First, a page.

By Tom Perry
CAIRO (Reuters) - In the Cairo shantytown of Dweika, raw sewage forms puddles in dirt roads and families of seven or more live crammed into two-room shacks that appear in imminent danger of collapse - as does the ground beneath their feet.
Built on a rock plateau overlooking the heart of Cairo, Dweika's residents represent an underclass that mushroomed in Hosni Mubarak's Egypt, part of the deep socioeconomic malaise awaiting whoever wins the election to succeed him.
"They call us the refuse of society," said Abu Dunya, a man in his 30s who lives with his five children and wife in a brick hut that is splashed by sewage whenever his neighbors use their toilet.
For the residents of Dweika, this week's election is historic in more ways than one, marking a rare occasion when they are on an equal footing with better-off Egyptians.
They say they will hold to account any president who fails to live up to promises to improve their lot. In Mubarak's Egypt, police extortion often amounted to their only interaction with an oppressive, unaccountable state.
State neglect of their community was encapsulated by the government's response to a rockslide in 2008 that crushed part of the slum, along with more than 100 of its residents. Anger at the slow and inadequate rescue effort triggered protests.
The residents here live in fear that the flow of sewage into the rock beneath their feet could cause yet another catastrophe. "It can go at any moment," said Abu Dunya, the ground shaking as he stamped his foot to illustrate the point.
Their demands of the incoming president - decent housing, education, health and jobs that pay a living wage - reflect the concerns of many of the 50 million Egyptians eligible to vote. Some 40 percent of the population of 82 million live on less than $2 a day. Social justice has been a campaign promise of all candidates.
But the concerns go beyond the necessities of life. In streets where garbage rots under the baking sun, there is talk of dignity in the post-Mubarak order.
"I am voting so I can be something in this society. Otherwise, why am I living?" said Mona Mahmoud, a 45-year-old mother of two who lives in a brick hut with walls riddled with cracks and a roof held up by a plank of wood.
"We are uneducated, but we now have rights."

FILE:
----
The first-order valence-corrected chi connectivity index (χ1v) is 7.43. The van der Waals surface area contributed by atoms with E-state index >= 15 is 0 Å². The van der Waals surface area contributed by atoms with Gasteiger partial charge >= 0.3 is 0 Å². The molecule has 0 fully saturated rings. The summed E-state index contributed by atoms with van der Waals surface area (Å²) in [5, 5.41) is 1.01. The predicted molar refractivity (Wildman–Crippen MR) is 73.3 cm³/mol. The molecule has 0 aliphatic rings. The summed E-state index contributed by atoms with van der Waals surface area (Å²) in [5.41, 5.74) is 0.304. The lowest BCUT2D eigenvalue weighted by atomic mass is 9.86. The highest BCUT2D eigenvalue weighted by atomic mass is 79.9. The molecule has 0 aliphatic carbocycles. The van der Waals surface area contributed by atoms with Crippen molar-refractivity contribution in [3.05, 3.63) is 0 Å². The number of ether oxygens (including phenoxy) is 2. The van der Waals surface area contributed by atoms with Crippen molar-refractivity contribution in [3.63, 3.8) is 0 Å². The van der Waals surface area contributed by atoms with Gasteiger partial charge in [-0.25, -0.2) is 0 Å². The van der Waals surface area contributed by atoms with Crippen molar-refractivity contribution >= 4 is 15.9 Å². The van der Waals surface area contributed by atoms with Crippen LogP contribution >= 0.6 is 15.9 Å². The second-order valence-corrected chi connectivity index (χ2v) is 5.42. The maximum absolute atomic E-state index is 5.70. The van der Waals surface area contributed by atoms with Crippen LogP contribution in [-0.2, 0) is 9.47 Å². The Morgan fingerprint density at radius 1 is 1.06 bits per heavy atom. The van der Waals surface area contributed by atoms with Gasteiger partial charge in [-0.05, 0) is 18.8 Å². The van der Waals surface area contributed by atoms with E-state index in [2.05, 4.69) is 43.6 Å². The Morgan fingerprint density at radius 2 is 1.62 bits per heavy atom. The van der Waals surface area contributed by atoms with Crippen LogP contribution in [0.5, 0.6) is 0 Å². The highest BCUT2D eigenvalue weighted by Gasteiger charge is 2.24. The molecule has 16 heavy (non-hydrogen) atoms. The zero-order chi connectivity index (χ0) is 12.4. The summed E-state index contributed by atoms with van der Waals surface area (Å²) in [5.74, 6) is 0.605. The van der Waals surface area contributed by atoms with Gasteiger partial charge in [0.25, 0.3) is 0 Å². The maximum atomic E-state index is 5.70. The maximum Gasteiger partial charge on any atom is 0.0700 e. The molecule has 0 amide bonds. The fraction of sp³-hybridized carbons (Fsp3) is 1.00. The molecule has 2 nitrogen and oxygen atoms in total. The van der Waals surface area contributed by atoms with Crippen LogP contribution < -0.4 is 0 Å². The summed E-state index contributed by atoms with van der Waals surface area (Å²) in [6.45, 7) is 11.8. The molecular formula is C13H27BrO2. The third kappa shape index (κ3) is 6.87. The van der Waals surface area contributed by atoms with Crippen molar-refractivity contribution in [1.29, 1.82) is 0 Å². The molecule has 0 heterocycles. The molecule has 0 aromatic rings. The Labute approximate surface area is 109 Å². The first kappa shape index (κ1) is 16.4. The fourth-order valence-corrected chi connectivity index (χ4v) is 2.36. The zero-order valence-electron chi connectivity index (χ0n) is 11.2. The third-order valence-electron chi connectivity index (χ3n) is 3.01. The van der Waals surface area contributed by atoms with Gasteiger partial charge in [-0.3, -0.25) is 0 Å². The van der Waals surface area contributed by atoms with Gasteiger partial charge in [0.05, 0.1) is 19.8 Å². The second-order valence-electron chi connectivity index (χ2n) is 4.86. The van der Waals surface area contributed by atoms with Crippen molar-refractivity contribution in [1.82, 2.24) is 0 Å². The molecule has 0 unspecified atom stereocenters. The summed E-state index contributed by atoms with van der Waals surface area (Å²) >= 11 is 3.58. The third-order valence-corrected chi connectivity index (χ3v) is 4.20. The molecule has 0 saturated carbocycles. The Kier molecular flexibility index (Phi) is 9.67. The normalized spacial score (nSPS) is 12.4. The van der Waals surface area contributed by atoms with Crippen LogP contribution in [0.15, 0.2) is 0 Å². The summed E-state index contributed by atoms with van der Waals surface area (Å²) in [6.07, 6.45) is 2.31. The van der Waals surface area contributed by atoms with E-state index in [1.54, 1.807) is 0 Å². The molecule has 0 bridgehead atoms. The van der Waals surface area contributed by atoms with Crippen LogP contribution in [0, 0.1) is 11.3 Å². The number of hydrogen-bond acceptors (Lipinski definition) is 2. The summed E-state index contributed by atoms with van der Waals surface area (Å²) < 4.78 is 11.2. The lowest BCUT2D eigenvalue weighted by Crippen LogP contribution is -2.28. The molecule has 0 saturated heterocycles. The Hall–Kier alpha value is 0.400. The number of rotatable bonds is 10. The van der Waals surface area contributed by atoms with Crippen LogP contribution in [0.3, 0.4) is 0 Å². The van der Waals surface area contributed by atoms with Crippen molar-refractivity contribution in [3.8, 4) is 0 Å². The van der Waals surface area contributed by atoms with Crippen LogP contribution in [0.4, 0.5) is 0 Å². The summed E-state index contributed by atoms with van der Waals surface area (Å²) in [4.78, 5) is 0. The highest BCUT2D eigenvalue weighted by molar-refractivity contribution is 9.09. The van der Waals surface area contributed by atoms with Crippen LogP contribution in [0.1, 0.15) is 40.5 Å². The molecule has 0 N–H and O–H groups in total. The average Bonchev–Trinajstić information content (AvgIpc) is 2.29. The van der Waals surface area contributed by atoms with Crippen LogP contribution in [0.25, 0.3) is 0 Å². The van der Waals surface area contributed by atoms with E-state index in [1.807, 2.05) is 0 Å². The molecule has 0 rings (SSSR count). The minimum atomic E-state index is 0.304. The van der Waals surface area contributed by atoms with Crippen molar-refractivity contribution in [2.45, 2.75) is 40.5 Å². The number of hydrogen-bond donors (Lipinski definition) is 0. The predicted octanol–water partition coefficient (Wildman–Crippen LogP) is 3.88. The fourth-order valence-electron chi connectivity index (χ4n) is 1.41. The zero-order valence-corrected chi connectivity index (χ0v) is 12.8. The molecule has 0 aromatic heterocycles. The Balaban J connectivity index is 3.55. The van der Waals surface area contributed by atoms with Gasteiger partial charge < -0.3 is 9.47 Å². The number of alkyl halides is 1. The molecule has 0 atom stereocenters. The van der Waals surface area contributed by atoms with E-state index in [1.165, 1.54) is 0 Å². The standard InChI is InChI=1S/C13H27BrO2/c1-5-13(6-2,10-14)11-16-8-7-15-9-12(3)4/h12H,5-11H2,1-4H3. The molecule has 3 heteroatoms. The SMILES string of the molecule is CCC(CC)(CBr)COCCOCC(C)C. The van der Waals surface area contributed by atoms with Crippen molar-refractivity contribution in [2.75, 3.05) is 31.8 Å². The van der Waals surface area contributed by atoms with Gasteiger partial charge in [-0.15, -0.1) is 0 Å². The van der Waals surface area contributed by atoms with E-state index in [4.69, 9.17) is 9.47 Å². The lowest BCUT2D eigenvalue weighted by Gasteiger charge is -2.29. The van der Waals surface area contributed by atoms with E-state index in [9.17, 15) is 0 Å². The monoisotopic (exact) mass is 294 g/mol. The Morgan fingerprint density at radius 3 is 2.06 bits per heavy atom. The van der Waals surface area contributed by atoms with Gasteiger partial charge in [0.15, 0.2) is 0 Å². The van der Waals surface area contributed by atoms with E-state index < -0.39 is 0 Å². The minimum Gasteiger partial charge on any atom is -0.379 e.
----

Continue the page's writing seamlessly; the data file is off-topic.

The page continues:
THEY ARE SCARED OF US NOW
Though some residents are illiterate, the debate over who should be Egypt's next president is as lively here as anywhere. Basic services are in short supply, but television sets are not and the nightly marathon of political talk shows has replaced free movie channels as preferred viewing.
In the main commercial street, one of the few made of asphalt, campaign posters for two Islamists - Abdel Moneim Abol Fotouh and the Muslim Brotherhood's Mohamed Mursi - outnumber the rest.
But in interviews, it was hard to detect any clear pattern of support, making Dweika a microcosm of a country where nascent polling organizations are struggling to find consistent trends.
There was a grocer who said he would vote for Amr Moussa because of his diplomatic experience and a microbus driver who thought Ahmed Shafiq, Mubarak's last prime minister, was the right man for the job because of his military experience.
At the other end of the political spectrum, there was a stationery seller who said only an Islamist could reform a corrupt state and a carpenter who believed Hamdeen Sabahy, a leftist, was the right choice because he would help the poor.
But they agreed there should be no return to the ways of the past. Since Mubarak was swept from power by a mass uprising, the people here have enjoyed a respite from police fines they said used to be imposed arbitrarily, wiping out their hard-earned income.
"They dealt with us as if were insects, stepping on us all the time," said Ibrahim Tawfiq, a 36-year-old taxi driver who said the police had confiscated his driving license for no good reason more times than he could remember.
"The rules of the game are changing." added Wael Yahya, a 40-year-old grocer, who recalled a hefty fine he was once served by a government official who wrongly accused him of illegally hosing down the street outside his shop.
But things have changed. "The government is scared of us now," he added.
"We want this fear to continue so that the president and other officials understand they are there for the service of the people."
(Writing by Tom Perry; editing by Andrew Roche)